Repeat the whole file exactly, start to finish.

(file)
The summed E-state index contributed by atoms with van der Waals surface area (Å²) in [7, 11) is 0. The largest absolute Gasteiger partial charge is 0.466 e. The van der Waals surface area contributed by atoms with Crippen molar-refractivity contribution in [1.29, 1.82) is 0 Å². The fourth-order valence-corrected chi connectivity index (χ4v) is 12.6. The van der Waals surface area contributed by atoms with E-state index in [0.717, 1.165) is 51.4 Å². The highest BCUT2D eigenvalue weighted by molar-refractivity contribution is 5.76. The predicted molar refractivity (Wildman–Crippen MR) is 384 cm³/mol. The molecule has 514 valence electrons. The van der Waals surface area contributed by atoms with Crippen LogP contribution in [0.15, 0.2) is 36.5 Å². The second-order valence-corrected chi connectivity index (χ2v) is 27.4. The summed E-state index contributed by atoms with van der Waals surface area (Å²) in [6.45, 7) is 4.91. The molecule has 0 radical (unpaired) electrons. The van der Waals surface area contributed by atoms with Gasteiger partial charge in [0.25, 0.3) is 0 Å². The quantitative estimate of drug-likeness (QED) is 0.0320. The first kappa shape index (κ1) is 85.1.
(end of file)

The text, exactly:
The summed E-state index contributed by atoms with van der Waals surface area (Å²) in [7, 11) is 0. The largest absolute Gasteiger partial charge is 0.466 e. The van der Waals surface area contributed by atoms with Crippen molar-refractivity contribution in [1.29, 1.82) is 0 Å². The fourth-order valence-corrected chi connectivity index (χ4v) is 12.6. The van der Waals surface area contributed by atoms with E-state index in [0.717, 1.165) is 51.4 Å². The highest BCUT2D eigenvalue weighted by molar-refractivity contribution is 5.76. The predicted molar refractivity (Wildman–Crippen MR) is 384 cm³/mol. The molecule has 514 valence electrons. The van der Waals surface area contributed by atoms with Crippen LogP contribution in [0.15, 0.2) is 36.5 Å². The second-order valence-corrected chi connectivity index (χ2v) is 27.4. The summed E-state index contributed by atoms with van der Waals surface area (Å²) in [6.45, 7) is 4.91. The molecule has 0 radical (unpaired) electrons. The van der Waals surface area contributed by atoms with Gasteiger partial charge in [0.25, 0.3) is 0 Å². The quantitative estimate of drug-likeness (QED) is 0.0320. The first kappa shape index (κ1) is 85.1.